Using the word “pander” as if it has a negative connotation is mistaken.

  32. Seriously chucker, you really believe that this is all it will take next time?

  33. I don’t see it as focusing on immigrant vote and non-immigrant vote. That is what the Liberals had been doing for decades. The Conservatives split the vote by economic class. If you work and pay your taxes, the Conservatives want your vote. If you are in jail, don’t work, or don’t contribute to society, then they don’t want your vote.

  34. Boudica,

    Not much more than that. See, when we ran those ads talking about how much money was wasted on the Bloc caucus, that was terrifically stupid. Voters voted Bloc. To tell those voters they wasted their money was patronizing. We have to be more respectful of their legitimate choice to vote for the Bloc.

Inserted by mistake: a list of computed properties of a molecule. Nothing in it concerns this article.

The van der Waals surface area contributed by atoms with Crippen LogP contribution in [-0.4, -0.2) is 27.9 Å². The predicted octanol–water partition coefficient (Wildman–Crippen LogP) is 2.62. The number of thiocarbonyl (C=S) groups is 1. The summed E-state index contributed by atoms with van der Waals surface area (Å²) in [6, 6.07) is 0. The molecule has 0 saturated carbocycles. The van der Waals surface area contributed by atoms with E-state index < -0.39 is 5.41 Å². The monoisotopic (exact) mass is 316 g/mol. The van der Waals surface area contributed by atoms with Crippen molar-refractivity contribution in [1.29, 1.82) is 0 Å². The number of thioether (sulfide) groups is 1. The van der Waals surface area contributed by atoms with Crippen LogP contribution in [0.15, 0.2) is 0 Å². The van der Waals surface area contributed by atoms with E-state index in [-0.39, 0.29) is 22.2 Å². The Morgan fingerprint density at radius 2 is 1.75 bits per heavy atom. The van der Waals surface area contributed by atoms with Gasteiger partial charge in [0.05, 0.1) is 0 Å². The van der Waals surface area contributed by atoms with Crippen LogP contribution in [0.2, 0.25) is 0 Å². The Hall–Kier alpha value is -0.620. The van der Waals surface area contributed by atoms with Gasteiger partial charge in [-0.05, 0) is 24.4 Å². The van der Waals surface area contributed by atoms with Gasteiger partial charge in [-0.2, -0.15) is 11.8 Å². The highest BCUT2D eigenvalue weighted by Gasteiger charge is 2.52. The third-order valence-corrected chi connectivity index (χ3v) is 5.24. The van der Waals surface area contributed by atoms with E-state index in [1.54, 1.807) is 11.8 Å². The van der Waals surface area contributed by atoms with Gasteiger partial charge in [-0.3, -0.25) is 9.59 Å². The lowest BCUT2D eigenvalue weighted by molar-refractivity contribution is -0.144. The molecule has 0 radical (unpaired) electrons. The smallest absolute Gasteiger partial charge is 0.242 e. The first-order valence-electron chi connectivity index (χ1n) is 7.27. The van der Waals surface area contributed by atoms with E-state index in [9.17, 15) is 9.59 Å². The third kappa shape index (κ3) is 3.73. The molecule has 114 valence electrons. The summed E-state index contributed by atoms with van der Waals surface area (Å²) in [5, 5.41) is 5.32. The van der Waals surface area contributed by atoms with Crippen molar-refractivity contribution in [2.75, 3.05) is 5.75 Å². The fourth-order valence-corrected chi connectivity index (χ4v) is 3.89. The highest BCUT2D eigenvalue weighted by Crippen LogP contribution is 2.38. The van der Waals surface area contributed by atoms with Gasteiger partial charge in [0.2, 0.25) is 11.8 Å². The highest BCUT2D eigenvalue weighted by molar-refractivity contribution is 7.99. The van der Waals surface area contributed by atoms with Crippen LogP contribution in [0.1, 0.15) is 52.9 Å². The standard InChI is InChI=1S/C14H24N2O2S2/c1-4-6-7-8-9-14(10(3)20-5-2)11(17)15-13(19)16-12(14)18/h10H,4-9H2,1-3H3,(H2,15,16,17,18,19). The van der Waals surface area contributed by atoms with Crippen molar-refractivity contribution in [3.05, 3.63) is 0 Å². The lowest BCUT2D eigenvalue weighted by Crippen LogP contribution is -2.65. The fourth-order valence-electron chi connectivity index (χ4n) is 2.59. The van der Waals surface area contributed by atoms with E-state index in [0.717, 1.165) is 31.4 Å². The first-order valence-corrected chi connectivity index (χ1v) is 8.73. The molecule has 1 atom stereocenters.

Its a delicate thing: we want to wipe out the Bloc without alienating people who have voted Bloc.

    That’s all, but its no mean feat.

  35. Hey Dennis : I know … it was the facetious part of me and I neglected to add the possibilities of a few floor crossers as well. Then again who knows about people s health and their desire to continue but what I was curious about though if it has ever happend where a by-election during a PM’s term did indeed make the majority?